My general research interests include late medieval and early modern poetry, poetics, and drama. I have a particular interest in changing perceptions of authorship and literary authority; representations of the writing process; paratexts (in particular marginal glosses and marginalia); and the relationship between manuscript and print cultures. I am also a practising poet.
Many of these interests developed from work on my first book, John Skelton and Poetic Authority: Defining the Liberty to Speak, which was published by OUP in 2006. As the first book-length study of Skelton since the 1980s, this demonstrated that his highly idiosyncratic poetic theory is grounded in his practice as a writer and translator. Arguing that his presentation of the poet as divinely inspired not only builds on existing traditions, but also anticipates some of the more assertive claims of poetic authority typically associated with the later sixteenth century, it contributed to recent challenges to conventional period boundaries and to the reassessment of Skelton’s position in the canon. What it also did, however, was to make me think about ways in which authors might communicate with their readers – and this led to my second book, Diverting Authorities: Experimental Glossing Practices in Manuscript and Print, which will be published by OUP in 2014. This began as a study of the (surprisingly numerous) cryptic or comic marginal glosses that appear as an integral part of printed texts in sixteenth-century England. My original intention was to ask whether these emerged only with the advent of print, and what this might say about the impact of the new medium of transmission on relationships between authors and readers – but looking back to authorial glossing in pre-print texts meant that it developed into a wider argument about the marginal gloss as a site of various kinds of experiment, reflecting writers’ discoveries about the nature of authorship as much as attempts to impress those discoveries on their readers.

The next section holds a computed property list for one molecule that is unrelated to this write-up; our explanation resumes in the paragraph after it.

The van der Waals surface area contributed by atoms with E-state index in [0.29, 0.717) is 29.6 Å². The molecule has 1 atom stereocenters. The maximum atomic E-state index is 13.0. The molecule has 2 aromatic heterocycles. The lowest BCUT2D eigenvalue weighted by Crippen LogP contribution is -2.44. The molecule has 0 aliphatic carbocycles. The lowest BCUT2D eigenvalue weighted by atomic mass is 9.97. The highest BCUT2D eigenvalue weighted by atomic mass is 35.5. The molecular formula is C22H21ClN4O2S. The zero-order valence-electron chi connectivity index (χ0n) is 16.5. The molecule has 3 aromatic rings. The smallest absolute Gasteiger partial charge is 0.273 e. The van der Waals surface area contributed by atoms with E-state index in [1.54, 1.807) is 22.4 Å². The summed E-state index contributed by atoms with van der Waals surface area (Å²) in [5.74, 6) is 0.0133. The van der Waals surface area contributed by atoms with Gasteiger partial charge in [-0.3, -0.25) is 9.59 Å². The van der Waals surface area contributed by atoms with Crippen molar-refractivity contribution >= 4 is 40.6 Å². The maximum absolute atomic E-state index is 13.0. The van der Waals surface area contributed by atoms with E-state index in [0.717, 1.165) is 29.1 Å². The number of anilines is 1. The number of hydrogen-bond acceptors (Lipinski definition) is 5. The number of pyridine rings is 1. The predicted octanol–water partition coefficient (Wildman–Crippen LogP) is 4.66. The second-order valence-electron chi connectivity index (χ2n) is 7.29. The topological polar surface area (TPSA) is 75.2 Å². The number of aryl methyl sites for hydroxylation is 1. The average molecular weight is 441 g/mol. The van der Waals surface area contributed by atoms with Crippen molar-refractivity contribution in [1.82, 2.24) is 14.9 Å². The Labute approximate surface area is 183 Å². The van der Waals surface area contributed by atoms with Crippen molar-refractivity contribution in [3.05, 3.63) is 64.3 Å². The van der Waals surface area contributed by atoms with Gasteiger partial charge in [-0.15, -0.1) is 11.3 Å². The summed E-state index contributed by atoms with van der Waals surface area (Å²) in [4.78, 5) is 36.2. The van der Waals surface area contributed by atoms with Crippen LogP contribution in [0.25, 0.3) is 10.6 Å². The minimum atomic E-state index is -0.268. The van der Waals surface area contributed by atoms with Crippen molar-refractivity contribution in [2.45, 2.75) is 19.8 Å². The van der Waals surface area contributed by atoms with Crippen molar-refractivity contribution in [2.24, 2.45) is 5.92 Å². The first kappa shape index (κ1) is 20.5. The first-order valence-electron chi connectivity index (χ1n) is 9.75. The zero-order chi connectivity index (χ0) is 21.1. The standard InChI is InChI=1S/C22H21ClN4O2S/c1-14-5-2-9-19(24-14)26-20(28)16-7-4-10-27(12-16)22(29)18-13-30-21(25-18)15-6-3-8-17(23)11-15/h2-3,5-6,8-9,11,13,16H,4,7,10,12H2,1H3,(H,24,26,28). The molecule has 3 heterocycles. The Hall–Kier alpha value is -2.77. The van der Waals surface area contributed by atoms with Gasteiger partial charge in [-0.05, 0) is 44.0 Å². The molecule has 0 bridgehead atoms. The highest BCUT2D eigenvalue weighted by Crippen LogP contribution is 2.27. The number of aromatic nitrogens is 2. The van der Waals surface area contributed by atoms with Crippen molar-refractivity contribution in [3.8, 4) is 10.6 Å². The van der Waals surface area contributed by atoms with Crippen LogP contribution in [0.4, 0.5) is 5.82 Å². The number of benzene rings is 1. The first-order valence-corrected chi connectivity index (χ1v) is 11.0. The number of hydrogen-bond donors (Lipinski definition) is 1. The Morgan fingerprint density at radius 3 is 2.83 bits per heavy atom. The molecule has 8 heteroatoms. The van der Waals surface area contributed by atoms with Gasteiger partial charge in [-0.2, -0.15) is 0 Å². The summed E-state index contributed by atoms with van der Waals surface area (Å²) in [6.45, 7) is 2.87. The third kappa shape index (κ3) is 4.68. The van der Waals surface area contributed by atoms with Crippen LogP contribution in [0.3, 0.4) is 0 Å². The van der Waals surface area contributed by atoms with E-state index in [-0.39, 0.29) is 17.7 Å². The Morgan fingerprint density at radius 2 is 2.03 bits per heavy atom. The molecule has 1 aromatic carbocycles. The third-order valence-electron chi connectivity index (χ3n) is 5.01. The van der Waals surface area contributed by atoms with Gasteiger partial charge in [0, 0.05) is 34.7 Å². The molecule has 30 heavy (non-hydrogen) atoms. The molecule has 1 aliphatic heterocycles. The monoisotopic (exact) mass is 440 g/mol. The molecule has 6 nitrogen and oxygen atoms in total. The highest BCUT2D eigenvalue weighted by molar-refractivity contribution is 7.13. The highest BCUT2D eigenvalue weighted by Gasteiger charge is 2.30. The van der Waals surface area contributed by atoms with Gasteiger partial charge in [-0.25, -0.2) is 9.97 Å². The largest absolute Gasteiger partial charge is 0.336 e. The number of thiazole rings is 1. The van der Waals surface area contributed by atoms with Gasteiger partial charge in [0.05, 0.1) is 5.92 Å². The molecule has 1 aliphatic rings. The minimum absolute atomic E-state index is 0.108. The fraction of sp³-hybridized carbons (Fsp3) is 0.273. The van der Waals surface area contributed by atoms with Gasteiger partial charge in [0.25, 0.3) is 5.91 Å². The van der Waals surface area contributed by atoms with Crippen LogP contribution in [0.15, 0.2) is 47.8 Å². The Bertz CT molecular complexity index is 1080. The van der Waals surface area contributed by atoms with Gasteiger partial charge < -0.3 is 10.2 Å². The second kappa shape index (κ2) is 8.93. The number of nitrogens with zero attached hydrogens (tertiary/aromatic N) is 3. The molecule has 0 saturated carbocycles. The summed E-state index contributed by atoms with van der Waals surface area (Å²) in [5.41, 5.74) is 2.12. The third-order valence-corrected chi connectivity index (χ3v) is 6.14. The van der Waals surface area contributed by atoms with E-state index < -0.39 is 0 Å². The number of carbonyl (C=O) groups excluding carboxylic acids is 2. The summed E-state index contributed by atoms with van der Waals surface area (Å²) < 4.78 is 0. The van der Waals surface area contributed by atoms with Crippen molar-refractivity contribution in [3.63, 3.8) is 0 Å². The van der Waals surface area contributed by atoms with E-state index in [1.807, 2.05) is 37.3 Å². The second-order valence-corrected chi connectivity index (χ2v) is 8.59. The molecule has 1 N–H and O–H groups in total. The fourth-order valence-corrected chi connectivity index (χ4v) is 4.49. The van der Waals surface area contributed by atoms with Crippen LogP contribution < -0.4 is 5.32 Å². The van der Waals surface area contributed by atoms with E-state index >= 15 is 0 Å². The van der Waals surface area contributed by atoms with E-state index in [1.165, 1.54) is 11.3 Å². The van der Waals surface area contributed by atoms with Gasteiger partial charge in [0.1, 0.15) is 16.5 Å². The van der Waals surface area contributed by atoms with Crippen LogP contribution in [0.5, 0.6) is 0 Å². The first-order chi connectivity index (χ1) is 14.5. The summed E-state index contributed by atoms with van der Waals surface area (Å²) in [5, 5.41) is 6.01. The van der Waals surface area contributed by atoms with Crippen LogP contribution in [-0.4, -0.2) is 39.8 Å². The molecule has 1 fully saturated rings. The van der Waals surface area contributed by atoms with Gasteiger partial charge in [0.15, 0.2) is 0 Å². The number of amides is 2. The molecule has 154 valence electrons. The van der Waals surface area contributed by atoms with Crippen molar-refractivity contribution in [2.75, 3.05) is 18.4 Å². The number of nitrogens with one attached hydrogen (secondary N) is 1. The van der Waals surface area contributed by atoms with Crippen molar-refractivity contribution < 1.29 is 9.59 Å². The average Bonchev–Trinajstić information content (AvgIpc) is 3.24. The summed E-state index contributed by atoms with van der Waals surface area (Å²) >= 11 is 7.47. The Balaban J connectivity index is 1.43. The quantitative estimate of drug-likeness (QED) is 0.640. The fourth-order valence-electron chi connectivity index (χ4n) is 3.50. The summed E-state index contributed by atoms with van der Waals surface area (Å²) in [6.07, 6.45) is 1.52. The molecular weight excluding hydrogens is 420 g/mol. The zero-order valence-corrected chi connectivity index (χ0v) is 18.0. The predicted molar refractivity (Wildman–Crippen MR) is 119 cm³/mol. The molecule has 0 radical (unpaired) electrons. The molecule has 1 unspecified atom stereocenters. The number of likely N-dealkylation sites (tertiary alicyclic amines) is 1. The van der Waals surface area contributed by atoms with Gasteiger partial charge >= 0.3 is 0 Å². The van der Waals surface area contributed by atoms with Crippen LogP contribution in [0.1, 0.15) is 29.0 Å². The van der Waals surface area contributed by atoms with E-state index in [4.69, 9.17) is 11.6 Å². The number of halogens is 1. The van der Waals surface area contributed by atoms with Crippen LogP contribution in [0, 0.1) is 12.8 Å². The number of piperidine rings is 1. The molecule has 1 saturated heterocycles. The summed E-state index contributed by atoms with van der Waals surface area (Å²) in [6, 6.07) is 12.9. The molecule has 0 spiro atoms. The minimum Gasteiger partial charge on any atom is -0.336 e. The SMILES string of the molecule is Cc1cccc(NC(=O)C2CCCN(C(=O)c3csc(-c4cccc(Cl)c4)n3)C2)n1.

My next book will be on representations of the creative process in the literature and drama of the fifteenth and earlier sixteenth centuries. I hope to demonstrate that the common practice of appealing to the eye as well as to the ear in predominantly verbal art-forms provides a means of reflecting on the creative process, and thus constitutes a significant contribution to the poetics of the period.
- Late Medieval and early Early Modern (and related Paper 6 special options)